You could probably put the whole DDL into a hole (you can see it in the picture of Ms. Graves), but then you're only getting 4000W down the hole, and cutting a 12inch diameter hole to accomodate the laser would slow down the cutting too much. Somehow, you've got to get 10 or 20 DDLs down the hole to work in parallel. Or, get one DDL down there which can put out a lot more watts. In short, miniaturization appears to be a problem.

This also appears to be why the first use of these systems is likely to be in well completion or stimulation, i.e. specific finishing tasks down an already completed hole. The low wattage isn't such a problem if the main goal is precision or control, rather than speed.

The EROEI is an interesting question. As the Table shows, conventional drilling requires a lot fewer joules per cubic cm of rock than laser drilling. On the other hand, if the rig is more compact and the drilling period is substantially shortened, a lot of energy, labor and materials are going to be saved. There's not enough information to answer the question.


At Wednesday, September 14, 2005 at 5:37:00 PM PDT, Anonymous Anonymous said...

Maybe I'm missing something, but lasers produce intense heat and I'm not sure that's something you want to focus into a well full of natural gas?

At Monday, May 5, 2008 at 10:29:00 AM PDT, Anonymous Anonymous said...

how do they intend to control these wells? or will the try and produce while drilling? i must be overlooking something...

At Tuesday, September 2, 2008 at 7:52:00 AM PDT, Anonymous Anonymous said...

If they do produce such a laser drill, a better option would be to drill geothermal wells. Completely clean energy and more of it than anyone could ever imagine.

At Tuesday, September 23, 2008 at 2:54:00 PM PDT, Anonymous Anonymous said...

Laser drilling is poised to be the first fundamental change to the rotary drilling concept since its inception nearly 100 years ago.

Some might say, it's about time.

The earliest studies of laser drilling possibilities date to the 1960s and 1970s, but these were primarily theoretical -- physical tests were limited by the laser technology and low power available at that time.

But the then-Gas Research Institute (GRI; now the Gas Technology Institute) resurrected the idea of using lasers to drill oil and gas wells in 1997, when the institute initiated a two-year study to determine the feasibility of using the high power lasers developed by the U.S. military as part of the Reagan-era Star Wars Defense Initiative.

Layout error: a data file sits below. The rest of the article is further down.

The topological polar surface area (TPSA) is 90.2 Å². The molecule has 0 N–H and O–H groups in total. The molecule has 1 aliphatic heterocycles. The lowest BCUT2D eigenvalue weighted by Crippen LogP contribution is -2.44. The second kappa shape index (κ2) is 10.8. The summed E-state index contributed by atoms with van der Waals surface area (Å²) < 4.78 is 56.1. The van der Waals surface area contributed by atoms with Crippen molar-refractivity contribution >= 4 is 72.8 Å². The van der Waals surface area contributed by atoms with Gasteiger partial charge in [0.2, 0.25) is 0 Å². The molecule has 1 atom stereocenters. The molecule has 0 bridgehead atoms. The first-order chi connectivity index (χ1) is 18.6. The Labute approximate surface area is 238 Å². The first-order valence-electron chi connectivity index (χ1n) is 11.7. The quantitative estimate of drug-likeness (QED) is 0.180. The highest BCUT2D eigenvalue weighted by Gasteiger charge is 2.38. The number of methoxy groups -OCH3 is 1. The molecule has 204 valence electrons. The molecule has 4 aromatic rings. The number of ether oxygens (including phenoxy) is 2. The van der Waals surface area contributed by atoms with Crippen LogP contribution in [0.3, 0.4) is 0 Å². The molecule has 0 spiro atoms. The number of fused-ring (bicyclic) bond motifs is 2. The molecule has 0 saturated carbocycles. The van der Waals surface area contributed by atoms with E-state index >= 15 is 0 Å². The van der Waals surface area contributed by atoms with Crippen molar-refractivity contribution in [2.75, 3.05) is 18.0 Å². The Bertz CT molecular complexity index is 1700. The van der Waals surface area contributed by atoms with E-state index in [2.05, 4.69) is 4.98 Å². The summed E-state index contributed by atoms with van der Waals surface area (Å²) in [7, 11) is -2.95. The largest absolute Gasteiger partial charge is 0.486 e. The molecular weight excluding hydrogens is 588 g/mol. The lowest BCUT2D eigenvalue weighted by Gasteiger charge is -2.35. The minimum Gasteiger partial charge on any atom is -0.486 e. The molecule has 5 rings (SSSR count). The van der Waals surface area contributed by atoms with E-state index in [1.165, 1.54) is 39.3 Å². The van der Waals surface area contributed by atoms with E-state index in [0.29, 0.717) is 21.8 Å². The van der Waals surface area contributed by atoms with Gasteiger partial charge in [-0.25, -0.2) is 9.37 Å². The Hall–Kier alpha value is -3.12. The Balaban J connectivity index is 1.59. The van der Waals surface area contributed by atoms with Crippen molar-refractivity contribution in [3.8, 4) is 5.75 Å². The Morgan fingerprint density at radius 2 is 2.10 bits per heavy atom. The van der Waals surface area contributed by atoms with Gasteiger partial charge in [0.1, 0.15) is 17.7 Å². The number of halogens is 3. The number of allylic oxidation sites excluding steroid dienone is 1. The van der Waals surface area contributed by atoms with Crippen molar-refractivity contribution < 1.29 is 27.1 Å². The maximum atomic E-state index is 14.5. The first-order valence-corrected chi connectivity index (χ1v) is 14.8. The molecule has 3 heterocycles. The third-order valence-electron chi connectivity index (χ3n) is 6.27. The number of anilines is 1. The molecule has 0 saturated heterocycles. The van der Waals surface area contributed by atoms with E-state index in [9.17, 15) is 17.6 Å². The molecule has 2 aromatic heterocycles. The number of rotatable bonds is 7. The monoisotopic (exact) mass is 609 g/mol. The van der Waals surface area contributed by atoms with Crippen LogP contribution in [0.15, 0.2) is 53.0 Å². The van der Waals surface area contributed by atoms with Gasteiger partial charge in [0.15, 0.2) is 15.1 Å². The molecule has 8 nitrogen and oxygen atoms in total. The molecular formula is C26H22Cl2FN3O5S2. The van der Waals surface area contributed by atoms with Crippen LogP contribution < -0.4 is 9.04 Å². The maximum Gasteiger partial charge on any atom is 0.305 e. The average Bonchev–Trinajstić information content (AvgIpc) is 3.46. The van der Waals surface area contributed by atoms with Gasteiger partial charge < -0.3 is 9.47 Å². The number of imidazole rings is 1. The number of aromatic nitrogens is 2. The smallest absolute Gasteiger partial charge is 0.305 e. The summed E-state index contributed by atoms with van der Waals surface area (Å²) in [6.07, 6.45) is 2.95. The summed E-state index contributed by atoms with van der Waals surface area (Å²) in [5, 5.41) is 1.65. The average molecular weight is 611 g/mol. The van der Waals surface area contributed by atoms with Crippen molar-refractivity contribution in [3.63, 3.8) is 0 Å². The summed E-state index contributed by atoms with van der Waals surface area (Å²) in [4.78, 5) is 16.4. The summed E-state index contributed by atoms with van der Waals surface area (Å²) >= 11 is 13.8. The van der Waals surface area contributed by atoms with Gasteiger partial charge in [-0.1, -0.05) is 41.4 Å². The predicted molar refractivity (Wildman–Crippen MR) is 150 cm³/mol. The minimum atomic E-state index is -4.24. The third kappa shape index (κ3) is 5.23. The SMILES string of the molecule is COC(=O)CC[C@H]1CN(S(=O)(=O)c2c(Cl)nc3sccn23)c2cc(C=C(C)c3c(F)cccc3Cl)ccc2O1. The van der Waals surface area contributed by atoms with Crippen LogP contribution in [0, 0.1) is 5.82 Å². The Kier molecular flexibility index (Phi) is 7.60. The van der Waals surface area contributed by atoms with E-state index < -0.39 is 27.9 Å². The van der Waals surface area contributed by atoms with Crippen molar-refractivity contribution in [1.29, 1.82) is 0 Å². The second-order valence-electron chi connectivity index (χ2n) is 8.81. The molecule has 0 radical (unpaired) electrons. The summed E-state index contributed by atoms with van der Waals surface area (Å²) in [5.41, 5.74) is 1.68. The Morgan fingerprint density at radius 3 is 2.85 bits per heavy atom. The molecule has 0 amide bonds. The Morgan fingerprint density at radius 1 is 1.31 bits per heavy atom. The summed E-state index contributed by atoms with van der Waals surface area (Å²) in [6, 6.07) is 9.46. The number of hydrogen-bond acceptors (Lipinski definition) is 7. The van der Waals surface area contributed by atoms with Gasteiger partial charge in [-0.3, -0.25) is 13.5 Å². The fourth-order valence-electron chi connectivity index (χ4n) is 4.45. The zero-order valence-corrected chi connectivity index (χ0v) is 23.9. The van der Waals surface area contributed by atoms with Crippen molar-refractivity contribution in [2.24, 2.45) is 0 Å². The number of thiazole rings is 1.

Those first steps investigated the interaction of lasers with different rock lithologies as the first step toward determining the energy required to remove rock with laser beams."


At Tuesday, December 2, 2008 at 10:49:00 AM PST, Blogger Carl Carlson said...


You guys are SO RETARDED!

A) What is the point of having a laser drill if you have nothing to drill for?

B) If this were a viable technology the oil companies would be developing it, not the Colorado School of Mines.

Did you know there is oil on Mars too?

At Friday, June 12, 2009 at 7:15:00 AM PDT, Anonymous idarusskie said...

Carl you are the retard.

There is still plenty of oil left to drill for. Beside geothermal is another application which would be useful. One of the expenses in drilling geothermal is the casing and the later replacement when it corrodes. just calculate the cost of say 10 km of 8 inch pipe. not cheap.

The oil companies have not developed this because we are still paying the price for oil. The more expensive the more resourceful they need to get.

Another use is going below played out oil fields and drilling horizontal shafts and letting the oil collect to a central drain. one of the things people forget is oil is no tin one big lake its in the rocks and it has to be let out.

At Friday, November 6, 2009 at 12:00:00 PM PST, Anonymous Anonymous said...

A cost saving associated with laser drilling is said to be no requirement for expensive casing down the well. Conventionally, the casing has additional importance when completing the well as the wellhead connects to the casing to form a seal. If casings become 'unnecessary' will tubing (normally within the casing) still be required and if so will that be sufficient to link leak-proof with the wellhead?
Keith Haslett